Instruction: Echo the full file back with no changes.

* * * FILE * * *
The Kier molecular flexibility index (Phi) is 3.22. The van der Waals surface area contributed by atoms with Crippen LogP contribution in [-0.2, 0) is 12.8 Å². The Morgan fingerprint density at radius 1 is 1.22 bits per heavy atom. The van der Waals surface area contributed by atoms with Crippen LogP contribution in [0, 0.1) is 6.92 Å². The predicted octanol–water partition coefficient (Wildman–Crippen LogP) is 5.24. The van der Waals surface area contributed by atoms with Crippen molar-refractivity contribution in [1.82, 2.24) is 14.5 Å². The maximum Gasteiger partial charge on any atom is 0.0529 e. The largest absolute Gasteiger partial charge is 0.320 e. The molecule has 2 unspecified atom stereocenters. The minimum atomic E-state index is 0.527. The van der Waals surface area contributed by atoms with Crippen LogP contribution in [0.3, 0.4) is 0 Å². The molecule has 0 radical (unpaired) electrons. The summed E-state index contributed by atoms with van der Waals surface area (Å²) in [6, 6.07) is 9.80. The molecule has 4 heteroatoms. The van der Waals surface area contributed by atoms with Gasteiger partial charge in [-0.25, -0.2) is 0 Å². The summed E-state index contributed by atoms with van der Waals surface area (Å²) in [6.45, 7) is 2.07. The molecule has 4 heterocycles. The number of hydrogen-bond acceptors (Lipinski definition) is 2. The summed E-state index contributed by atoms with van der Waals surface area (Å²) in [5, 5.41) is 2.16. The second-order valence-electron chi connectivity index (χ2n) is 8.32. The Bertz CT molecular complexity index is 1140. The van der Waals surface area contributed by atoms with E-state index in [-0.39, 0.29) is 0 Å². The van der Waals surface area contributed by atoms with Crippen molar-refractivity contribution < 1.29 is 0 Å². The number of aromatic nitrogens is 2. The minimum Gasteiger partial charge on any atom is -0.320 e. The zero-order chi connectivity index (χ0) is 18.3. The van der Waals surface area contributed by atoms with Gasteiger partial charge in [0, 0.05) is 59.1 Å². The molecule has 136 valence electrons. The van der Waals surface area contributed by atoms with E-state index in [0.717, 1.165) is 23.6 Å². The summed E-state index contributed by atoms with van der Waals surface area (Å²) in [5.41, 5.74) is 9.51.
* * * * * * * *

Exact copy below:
The Kier molecular flexibility index (Phi) is 3.22. The van der Waals surface area contributed by atoms with Crippen LogP contribution in [-0.2, 0) is 12.8 Å². The Morgan fingerprint density at radius 1 is 1.22 bits per heavy atom. The van der Waals surface area contributed by atoms with Crippen LogP contribution in [0, 0.1) is 6.92 Å². The predicted octanol–water partition coefficient (Wildman–Crippen LogP) is 5.24. The van der Waals surface area contributed by atoms with Crippen molar-refractivity contribution in [1.82, 2.24) is 14.5 Å². The maximum Gasteiger partial charge on any atom is 0.0529 e. The largest absolute Gasteiger partial charge is 0.320 e. The molecule has 2 unspecified atom stereocenters. The minimum atomic E-state index is 0.527. The van der Waals surface area contributed by atoms with Crippen LogP contribution in [0.3, 0.4) is 0 Å². The molecule has 0 radical (unpaired) electrons. The summed E-state index contributed by atoms with van der Waals surface area (Å²) in [6, 6.07) is 9.80. The molecule has 4 heteroatoms. The van der Waals surface area contributed by atoms with Gasteiger partial charge in [-0.25, -0.2) is 0 Å². The summed E-state index contributed by atoms with van der Waals surface area (Å²) in [6.45, 7) is 2.07. The molecule has 4 heterocycles. The number of hydrogen-bond acceptors (Lipinski definition) is 2. The summed E-state index contributed by atoms with van der Waals surface area (Å²) in [5, 5.41) is 2.16. The second-order valence-electron chi connectivity index (χ2n) is 8.32. The Bertz CT molecular complexity index is 1140. The van der Waals surface area contributed by atoms with E-state index in [-0.39, 0.29) is 0 Å². The van der Waals surface area contributed by atoms with Crippen molar-refractivity contribution < 1.29 is 0 Å². The number of aromatic nitrogens is 2. The minimum Gasteiger partial charge on any atom is -0.320 e. The zero-order chi connectivity index (χ0) is 18.3. The van der Waals surface area contributed by atoms with Gasteiger partial charge in [0, 0.05) is 59.1 Å². The molecule has 136 valence electrons. The van der Waals surface area contributed by atoms with E-state index in [0.717, 1.165) is 23.6 Å². The summed E-state index contributed by atoms with van der Waals surface area (Å²) in [5.41, 5.74) is 9.51.